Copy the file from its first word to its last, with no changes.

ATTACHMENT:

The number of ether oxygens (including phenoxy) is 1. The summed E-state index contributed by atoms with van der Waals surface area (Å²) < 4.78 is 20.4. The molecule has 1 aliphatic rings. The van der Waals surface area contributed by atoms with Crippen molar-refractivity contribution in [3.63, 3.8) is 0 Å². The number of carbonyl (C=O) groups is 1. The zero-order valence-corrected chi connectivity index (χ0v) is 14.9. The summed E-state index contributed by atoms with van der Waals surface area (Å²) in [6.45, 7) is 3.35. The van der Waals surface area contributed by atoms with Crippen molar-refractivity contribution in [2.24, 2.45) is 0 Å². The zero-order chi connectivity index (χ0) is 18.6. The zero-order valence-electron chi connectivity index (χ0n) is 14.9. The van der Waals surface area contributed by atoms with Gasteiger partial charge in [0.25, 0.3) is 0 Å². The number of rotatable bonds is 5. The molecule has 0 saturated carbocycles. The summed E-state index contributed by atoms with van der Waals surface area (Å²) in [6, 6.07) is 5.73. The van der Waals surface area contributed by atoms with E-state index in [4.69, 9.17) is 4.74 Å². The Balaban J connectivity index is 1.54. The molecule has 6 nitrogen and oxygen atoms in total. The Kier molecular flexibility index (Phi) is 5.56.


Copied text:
The number of ether oxygens (including phenoxy) is 1. The summed E-state index contributed by atoms with van der Waals surface area (Å²) < 4.78 is 20.4. The molecule has 1 aliphatic rings. The van der Waals surface area contributed by atoms with Crippen molar-refractivity contribution in [3.63, 3.8) is 0 Å². The number of carbonyl (C=O) groups is 1. The zero-order valence-corrected chi connectivity index (χ0v) is 14.9. The summed E-state index contributed by atoms with van der Waals surface area (Å²) in [6.45, 7) is 3.35. The van der Waals surface area contributed by atoms with Crippen molar-refractivity contribution in [2.24, 2.45) is 0 Å². The zero-order chi connectivity index (χ0) is 18.6. The zero-order valence-electron chi connectivity index (χ0n) is 14.9. The van der Waals surface area contributed by atoms with Gasteiger partial charge in [0.25, 0.3) is 0 Å². The number of rotatable bonds is 5. The molecule has 0 saturated carbocycles. The summed E-state index contributed by atoms with van der Waals surface area (Å²) in [6, 6.07) is 5.73. The van der Waals surface area contributed by atoms with E-state index in [4.69, 9.17) is 4.74 Å². The Balaban J connectivity index is 1.54. The molecule has 6 nitrogen and oxygen atoms in total. The Kier molecular flexibility index (Phi) is 5.56.